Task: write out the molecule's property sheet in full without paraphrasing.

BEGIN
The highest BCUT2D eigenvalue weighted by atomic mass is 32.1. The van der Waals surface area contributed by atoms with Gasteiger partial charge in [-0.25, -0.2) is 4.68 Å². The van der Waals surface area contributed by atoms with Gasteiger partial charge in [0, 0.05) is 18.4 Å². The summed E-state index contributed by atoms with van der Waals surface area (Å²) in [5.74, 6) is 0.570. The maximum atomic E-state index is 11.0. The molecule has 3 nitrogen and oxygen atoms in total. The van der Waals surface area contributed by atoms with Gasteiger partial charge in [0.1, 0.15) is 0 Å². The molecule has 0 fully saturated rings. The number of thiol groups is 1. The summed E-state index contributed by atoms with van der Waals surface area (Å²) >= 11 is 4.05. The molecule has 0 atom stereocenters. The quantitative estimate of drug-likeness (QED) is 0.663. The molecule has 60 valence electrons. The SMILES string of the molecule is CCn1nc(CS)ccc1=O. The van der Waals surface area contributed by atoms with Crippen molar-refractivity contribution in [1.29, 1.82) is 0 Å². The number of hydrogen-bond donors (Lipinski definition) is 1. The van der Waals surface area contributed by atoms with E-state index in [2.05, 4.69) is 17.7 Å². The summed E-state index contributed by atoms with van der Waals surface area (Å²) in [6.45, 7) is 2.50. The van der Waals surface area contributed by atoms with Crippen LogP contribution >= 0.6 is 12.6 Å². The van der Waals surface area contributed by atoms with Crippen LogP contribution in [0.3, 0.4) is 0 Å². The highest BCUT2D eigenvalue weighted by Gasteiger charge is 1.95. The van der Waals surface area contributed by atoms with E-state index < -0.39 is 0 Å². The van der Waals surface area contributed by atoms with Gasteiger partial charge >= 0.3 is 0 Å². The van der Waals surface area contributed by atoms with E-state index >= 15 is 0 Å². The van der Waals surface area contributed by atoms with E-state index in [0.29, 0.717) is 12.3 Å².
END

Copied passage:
The highest BCUT2D eigenvalue weighted by atomic mass is 32.1. The van der Waals surface area contributed by atoms with Gasteiger partial charge in [-0.25, -0.2) is 4.68 Å². The van der Waals surface area contributed by atoms with Gasteiger partial charge in [0, 0.05) is 18.4 Å². The summed E-state index contributed by atoms with van der Waals surface area (Å²) in [5.74, 6) is 0.570. The maximum atomic E-state index is 11.0. The molecule has 3 nitrogen and oxygen atoms in total. The van der Waals surface area contributed by atoms with Gasteiger partial charge in [0.1, 0.15) is 0 Å². The molecule has 0 fully saturated rings. The number of thiol groups is 1. The summed E-state index contributed by atoms with van der Waals surface area (Å²) >= 11 is 4.05. The molecule has 0 atom stereocenters. The quantitative estimate of drug-likeness (QED) is 0.663. The molecule has 60 valence electrons. The SMILES string of the molecule is CCn1nc(CS)ccc1=O. The van der Waals surface area contributed by atoms with Crippen molar-refractivity contribution in [1.29, 1.82) is 0 Å². The number of hydrogen-bond donors (Lipinski definition) is 1. The van der Waals surface area contributed by atoms with E-state index in [2.05, 4.69) is 17.7 Å². The summed E-state index contributed by atoms with van der Waals surface area (Å²) in [6.45, 7) is 2.50. The van der Waals surface area contributed by atoms with Crippen LogP contribution >= 0.6 is 12.6 Å². The van der Waals surface area contributed by atoms with Crippen LogP contribution in [0.3, 0.4) is 0 Å². The highest BCUT2D eigenvalue weighted by Gasteiger charge is 1.95. The van der Waals surface area contributed by atoms with E-state index < -0.39 is 0 Å². The van der Waals surface area contributed by atoms with Gasteiger partial charge >= 0.3 is 0 Å². The van der Waals surface area contributed by atoms with E-state index >= 15 is 0 Å². The van der Waals surface area contributed by atoms with E-state index in [0.29, 0.717) is 12.3 Å².